Ratibida columnifera forma pulcherrima "Red Midget"
Mexican Hat, Upright Prairie Coneflower, Long-headed Coneflower, Thimble flower Prairie Cone Flower
This is an interesting perennial plant for the garden. Some people will not like it because it can grow a little bit straggly and will probably self seed and grow in different parts of the garden, but if you are looking for something unusual try growing this.
In its native habitat of North America, growing From Canada south to northern Mexico and from Minnesota to Texas and is often overlooked as a garden plant because it is quite common and grows on dry open ground. Prairie coneflower is found on dry plains, prairies, waste ground, and along roadsides and railroads . It has well-developed grey green leaves up to 150mm long and 60mm wide, pinnatifid to partly bipinnatifid, with ultimate segments linear to oblong, often very unequal. This species has one to several stems 300mm to 400mm tall. The fruit is a small ashen.
There are about 5 species and flower colour can range from yellow through purple.
Belonging to the Daisy family, Compositae, the flower structure is complex. The large ray flowers at the base produce beautifully coloured petals which unfurl from an intricate oblong case. The remaining disc flowers are small individual flowers which occur on the large erect receptacle which may be up to 30mm long. These flowers progressively open from the bottom to the top. It gets its common name from the shape of the flower which looks exactly like a Mexican Sombero.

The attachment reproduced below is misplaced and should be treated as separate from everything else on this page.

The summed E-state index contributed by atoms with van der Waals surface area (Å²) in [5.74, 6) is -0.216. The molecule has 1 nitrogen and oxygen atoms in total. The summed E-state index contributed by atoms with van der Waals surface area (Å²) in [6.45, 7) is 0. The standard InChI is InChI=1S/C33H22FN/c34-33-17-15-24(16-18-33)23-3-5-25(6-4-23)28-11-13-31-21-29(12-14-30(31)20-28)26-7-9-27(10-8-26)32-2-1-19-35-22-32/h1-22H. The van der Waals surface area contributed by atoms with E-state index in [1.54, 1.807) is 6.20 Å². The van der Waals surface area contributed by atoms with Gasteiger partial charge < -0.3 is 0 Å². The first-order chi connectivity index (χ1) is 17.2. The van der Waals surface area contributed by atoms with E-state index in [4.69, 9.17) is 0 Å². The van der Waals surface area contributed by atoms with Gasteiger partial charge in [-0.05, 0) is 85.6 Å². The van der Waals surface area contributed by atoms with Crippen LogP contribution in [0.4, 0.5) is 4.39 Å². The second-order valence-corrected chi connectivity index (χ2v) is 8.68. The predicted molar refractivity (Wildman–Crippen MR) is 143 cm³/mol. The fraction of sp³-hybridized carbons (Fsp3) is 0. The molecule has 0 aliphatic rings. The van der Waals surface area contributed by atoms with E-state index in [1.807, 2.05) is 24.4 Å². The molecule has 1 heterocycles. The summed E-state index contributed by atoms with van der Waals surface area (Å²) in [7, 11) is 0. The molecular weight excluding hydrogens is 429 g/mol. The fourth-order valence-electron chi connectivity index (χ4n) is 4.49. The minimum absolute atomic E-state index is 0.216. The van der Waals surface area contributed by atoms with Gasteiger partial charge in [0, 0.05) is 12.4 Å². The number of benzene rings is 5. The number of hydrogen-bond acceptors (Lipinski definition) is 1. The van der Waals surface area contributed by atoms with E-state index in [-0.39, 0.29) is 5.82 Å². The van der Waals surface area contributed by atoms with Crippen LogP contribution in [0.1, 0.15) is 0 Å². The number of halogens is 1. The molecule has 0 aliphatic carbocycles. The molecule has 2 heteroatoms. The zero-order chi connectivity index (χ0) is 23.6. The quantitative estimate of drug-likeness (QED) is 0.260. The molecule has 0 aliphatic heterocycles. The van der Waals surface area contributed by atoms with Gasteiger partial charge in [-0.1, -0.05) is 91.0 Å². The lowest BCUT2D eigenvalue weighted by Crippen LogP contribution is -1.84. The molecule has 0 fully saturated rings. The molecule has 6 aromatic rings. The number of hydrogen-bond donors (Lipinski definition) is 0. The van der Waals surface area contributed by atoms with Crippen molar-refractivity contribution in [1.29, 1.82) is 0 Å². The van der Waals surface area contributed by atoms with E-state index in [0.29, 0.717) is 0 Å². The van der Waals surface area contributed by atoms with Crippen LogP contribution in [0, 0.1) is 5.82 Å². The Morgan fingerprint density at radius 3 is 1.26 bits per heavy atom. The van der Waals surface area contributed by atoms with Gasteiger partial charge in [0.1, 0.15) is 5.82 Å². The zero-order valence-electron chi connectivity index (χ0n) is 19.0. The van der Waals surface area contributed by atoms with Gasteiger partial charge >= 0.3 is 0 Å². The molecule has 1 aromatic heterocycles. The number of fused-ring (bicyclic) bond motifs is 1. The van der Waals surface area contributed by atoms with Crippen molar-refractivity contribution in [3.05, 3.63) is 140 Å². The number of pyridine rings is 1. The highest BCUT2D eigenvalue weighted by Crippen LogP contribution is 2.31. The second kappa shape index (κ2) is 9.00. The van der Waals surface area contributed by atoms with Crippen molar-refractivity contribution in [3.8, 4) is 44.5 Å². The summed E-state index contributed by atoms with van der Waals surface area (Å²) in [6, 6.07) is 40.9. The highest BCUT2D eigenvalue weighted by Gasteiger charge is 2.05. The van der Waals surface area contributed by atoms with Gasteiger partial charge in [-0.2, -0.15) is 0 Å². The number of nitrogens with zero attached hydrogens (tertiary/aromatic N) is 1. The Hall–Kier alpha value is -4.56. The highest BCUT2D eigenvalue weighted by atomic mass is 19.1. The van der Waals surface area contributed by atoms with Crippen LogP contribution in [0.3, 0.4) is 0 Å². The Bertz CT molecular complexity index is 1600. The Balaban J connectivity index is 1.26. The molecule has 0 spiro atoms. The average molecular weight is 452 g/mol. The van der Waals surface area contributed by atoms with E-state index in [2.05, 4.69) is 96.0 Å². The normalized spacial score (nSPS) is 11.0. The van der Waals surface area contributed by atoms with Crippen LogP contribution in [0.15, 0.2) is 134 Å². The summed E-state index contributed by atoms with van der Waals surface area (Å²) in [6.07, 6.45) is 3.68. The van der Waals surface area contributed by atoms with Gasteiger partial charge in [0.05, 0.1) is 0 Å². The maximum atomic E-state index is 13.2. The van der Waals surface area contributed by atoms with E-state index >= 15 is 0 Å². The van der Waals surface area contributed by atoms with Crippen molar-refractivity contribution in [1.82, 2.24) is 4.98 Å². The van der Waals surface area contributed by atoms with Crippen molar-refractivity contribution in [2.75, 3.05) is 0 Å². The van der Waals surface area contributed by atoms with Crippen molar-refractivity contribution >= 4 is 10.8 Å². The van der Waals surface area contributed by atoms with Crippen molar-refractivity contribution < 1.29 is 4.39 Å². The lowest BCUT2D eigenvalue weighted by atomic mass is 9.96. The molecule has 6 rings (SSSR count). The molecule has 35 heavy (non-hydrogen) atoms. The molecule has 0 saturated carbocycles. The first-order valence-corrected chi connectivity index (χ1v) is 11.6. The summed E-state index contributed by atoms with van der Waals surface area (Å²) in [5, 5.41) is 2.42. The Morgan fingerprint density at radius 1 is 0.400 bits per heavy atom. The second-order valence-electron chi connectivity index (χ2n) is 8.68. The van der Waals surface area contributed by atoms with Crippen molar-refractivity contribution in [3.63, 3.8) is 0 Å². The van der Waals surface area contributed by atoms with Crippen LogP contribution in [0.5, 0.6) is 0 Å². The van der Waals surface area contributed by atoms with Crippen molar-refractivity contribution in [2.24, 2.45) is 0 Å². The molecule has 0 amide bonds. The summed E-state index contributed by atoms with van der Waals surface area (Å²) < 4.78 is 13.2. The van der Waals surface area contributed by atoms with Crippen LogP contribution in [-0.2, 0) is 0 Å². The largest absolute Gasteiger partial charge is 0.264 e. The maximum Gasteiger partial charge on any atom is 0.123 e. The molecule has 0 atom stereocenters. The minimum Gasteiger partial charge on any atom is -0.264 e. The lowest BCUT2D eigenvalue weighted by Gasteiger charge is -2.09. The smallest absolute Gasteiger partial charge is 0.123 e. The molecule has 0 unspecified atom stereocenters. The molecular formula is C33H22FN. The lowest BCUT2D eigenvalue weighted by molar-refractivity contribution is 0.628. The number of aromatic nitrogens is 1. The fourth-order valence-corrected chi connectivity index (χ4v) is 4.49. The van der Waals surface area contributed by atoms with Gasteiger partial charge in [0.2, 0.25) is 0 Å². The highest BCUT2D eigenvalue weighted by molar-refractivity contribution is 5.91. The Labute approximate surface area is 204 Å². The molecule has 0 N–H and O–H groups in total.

For those not knowledgeable of Compositae flower structures a daisy flower head is made up of many individual flowers concentrated along the receptacle (or core). Each opens individually and usually produces only one seed.
The flowers are lovely and a definite talking point. Flower stems are quite long making the flowers easy to pick.
It appears to be a ready seeder so new plants may grow each year. It will grow in relatively poor soil. The seed germinates well and it grows rapidly to a height of nearly 1 metre although it tends to flop a little and can be supported by other plants. It will flower for up to three months.
Bees and Butterflies are attracted to this plants making it god for habitat development.
Being a close relative of the purple coneflower (Echinacea), which is a well-known medicinal plant, it's not surprising that historically Mexican Hat has also been used for its medicinal properties. The Indians boiled leaves and flowers to make a tea to use externally on snakebites and to reduce symptoms caused by poison ivy. Tea was made from the leaves and flower heads. Cheyenne Indians boiled prairie coneflower leaves and stems to make a solution applied externally to draw the poison out of rattlesnake bites. An infusion was used to relieve the pain of headaches and to treat stomachaches and fevers.